Power company Dynegy (a short version of "dynamic energy") has lost some of its dynamism in recent years. It provides wholesale power, capacity, and other services to a broad range of customers (utilities, cooperatives, municipalities and other energy operations) in 13 states, in the Midwest, the Northeast, and on the West Coast. Its generation portfolio consists of 18 power plants fueled by coal, fuel oil, and natural gas, with a capacity of more than 11,770 MW. In 2010 Dynegy's board recommended that the debt-heavy company be acquired by Icahn Enterprises for $665 million, but the deal was rejected in 2011, leading Dynegy to consider bankruptcy protection.
Dynegy initially had agreed in 2010 to merge with the Blackstone Group in a $4.7 billion transaction, but the deal was rejected by Carl Icahn and other shareholders.
However, the subsequent failure of shareholders to accept a recommendation for the company to be acquired by the Icahn-led group, led to the resignation of the company's top executives. Director E. Hunter Harrison stepped in as Interim President and CEO in early 2011. He resigned his position in July 2011 and became Chairman. Industry veteran Robert Flexon became Dynegy's President and CEO.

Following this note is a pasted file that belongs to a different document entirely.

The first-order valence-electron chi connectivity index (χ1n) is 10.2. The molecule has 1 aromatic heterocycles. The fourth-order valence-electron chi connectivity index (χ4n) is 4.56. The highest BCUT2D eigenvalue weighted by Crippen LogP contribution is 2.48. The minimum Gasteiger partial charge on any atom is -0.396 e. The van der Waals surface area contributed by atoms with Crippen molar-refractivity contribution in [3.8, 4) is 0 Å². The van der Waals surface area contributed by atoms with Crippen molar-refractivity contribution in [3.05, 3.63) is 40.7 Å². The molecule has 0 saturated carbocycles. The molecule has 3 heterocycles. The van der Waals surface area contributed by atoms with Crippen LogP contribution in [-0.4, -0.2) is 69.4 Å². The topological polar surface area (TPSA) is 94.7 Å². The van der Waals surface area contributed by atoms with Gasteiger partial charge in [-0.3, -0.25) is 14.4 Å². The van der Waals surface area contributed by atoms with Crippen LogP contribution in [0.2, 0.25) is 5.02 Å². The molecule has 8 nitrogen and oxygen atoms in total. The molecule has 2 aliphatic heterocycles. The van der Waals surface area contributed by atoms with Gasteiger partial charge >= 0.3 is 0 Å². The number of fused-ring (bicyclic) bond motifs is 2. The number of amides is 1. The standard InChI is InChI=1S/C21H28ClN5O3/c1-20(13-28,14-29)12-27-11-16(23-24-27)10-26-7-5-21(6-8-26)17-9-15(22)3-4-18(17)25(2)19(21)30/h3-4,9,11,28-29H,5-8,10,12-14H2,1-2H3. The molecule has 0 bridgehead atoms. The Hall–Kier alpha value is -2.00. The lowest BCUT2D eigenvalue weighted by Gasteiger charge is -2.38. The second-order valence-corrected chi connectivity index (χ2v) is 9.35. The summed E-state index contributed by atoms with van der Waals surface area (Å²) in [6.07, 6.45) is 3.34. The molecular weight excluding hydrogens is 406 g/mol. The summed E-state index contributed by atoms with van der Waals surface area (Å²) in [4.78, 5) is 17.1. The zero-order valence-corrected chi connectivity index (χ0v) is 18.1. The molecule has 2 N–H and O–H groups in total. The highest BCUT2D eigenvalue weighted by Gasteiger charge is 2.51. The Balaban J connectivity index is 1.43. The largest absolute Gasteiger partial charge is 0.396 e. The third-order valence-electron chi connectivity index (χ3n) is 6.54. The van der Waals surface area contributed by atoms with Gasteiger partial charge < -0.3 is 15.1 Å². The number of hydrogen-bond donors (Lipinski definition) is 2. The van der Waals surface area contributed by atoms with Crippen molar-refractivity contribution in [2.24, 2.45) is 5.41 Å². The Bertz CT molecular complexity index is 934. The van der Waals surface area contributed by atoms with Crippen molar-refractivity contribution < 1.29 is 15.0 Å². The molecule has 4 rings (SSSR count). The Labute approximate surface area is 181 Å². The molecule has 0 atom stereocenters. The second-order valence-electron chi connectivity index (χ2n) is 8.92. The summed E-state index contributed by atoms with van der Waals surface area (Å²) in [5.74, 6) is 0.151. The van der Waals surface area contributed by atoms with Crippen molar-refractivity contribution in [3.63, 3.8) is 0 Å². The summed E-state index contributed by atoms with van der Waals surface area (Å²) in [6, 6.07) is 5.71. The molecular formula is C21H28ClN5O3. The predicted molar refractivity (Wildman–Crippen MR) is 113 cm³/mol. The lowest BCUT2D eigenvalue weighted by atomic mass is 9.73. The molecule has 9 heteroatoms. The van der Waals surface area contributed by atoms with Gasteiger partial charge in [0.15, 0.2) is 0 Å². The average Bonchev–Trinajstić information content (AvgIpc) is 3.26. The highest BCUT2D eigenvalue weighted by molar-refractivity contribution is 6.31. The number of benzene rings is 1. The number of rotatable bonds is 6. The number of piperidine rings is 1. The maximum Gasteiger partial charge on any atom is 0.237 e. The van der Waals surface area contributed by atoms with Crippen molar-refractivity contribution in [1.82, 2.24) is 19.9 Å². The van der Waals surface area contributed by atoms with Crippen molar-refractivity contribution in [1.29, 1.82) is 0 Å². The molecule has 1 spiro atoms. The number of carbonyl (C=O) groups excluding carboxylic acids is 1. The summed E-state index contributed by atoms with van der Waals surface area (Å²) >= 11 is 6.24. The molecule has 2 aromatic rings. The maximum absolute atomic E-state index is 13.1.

Dynegy has been endeavoring to find the right mix of assets to secure reliable and consistent financial returns. Hurt by the 2009 global recession that sapped customer demand and generated low commodity prices, the Blackstone deal offered an opportunity to pay down debt it has piled up after years of expansion. The purchase would have been the largest buyout of a power company by an investment firm since the acquisition of TXU (now Energy Future Holdings) in 2007. The 2010 proposed Blackstone deal, which included a $543 million purchase price and an agreement to sell some of Dynegy's premium assets to NRG Energy, reflects a growing consolidation trend in the US power industry. However, stakeholders Carl Icahn (13%) and Seneca Capital (9%) opposed the deal, and led a stockholder rejection of the offer, forcing all parties to reconsider their options.
In 2010 the company posted lower revenues due primarily to reduced contributions from its financial transactions. An improved net loss situation was not enough to rescue Dynegy from its deepening debt crisis. In April 2011 the company retained financial advisers Lazard Frères & Co. to assist the company with its debt restructuring activities.
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